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The National Portrait Gallery acknowledges the Traditional Custodians of Country throughout Australia and recognises the continuing connection to lands, waters and communities. We pay our respect to Aboriginal and Torres Strait Islander cultures and to Elders both past and present.

Aboriginal and Torres Strait Islander viewers are warned that this website contains images of deceased persons.

The Gallery’s Acknowledgement of Country, and information on culturally sensitive and restricted content and the use of historic language in the collection can be found here.

Gail Kelly

2018
Paul Newton

oil on canvas (frame: 217.4 cm x 118.5 cm, support: 213.8 cm x 114.9 cm)

Gail Kelly (b. 1956), former banking executive, was born in South Africa and gained degrees in arts and education from the University of Cape Town before working as a high-school Latin teacher. Having completed an MBA (with distinction) at the University of the Witwatersrand, she began the 35-year executive career in banking and finance that has earned her four honorary doctorates. Throughout the 1990s, she held various general management positions, first as head of Human Resources within the Nedcor Group. In 1997, she moved to Australia to take up a senior position at the Commonwealth Bank. In 2002 she became chief executive officer and managing director of St.George Bank, which recorded double-digit growth during her six-year tenure. In 2008 she moved to head Westpac, leading its $18.6 billion merger with St.George. In 2010, the mother of four (including triplets) publicly announced a target of 40% women in management positions across the Westpac Group. With this achieved ahead of target, before Kelly retired in 2015 the goal was increased to 50% by 2017; this, too, has come to pass. She now serves on various committees, boards and councils worldwide and is an adjunct professor at the University of New South Wales. Her book Live Lead Learn: My Stories of Life and Leadership was published in 2017.

Collection: National Portrait Gallery
Commissioned with funds provided by Westpac Group and Optus 2018
© Paul Newton

The National Portrait Gallery respects the artistic and intellectual property rights of others. Works of art from the collection are reproduced as per the Australian Copyright Act 1968 (Cth). The use of images of works from the collection may be restricted under the Act. Requests for a reproduction of a work of art can be made through a Reproduction request. For further information please contact NPG Copyright.

Artist and subject

Paul Newton (age 57 in 2018)

Gail Kelly (age 62 in 2018)

Subject professions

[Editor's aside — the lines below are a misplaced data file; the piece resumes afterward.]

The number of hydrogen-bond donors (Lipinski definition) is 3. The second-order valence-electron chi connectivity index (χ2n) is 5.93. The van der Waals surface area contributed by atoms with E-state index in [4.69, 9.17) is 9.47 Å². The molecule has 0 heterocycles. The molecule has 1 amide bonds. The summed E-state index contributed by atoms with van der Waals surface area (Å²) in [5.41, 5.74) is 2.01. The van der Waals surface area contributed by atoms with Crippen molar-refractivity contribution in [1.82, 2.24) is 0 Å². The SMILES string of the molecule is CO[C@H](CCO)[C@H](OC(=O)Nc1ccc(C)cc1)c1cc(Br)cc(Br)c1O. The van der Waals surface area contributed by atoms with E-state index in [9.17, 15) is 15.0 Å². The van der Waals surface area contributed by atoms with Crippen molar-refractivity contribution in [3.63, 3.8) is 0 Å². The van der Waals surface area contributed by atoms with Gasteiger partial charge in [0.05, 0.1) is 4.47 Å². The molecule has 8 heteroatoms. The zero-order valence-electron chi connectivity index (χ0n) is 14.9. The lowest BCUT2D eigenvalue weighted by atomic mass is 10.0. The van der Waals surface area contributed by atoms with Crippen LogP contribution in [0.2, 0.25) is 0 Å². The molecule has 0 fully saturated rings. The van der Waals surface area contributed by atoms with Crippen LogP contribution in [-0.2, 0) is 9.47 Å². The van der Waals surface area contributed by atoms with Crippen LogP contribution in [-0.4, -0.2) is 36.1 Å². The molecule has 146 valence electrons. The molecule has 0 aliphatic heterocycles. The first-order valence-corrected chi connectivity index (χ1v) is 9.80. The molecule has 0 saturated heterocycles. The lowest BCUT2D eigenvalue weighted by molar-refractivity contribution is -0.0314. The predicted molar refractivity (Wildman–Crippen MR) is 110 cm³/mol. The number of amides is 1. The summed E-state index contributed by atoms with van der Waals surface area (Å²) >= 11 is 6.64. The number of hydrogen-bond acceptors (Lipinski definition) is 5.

Business, trades and industry

Supported by

Optus (1 portrait supported)

Westpac Group (1 portrait supported)

Related information

The Companion

Permanent collection catalogue

Café and shop

On one level The Companion talks about the most famous and frontline Australians, but on another it tells us about ourselves: who we read, who we watch, who we listen to, who we cheer for, who we aspire to be, and who we'll never forget. The Companion is available to buy online and in the Portrait Gallery Store.

David Campese by Paul Newton

Portrait story

An interview with Paul Newton, the creator of the portrait of rugby legend David Campese.

David Campese II
David Campese II
David Campese II
David Campese II

Inspiration + Realisation: John Singer Sargent

Magazine article by Katherine Russell, 2006

Katherine Russell examines the art of Australian artist Paul Newton, referencing the portraiture of John Singer Sargent.

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The National Portrait Gallery acknowledges the Traditional Custodians of Country throughout Australia and recognises the continuing connection to lands, waters and communities. We pay our respect to Aboriginal and Torres Strait Islander cultures and to Elders past and present. We respectfully advise that this site includes works by, images of, names of, voices of and references to deceased people.

This website comprises and contains copyrighted materials and works. Copyright in all materials and/or works comprising or contained within this website remains with the National Portrait Gallery and other copyright owners as specified.

The National Portrait Gallery respects the artistic and intellectual property rights of others. The use of images of works of art reproduced on this website and all other content may be restricted under the Australian Copyright Act 1968 (Cth). Requests for a reproduction of a work of art or other content can be made through a Reproduction request. For further information please contact NPG Copyright.

The National Portrait Gallery is an Australian Government Agency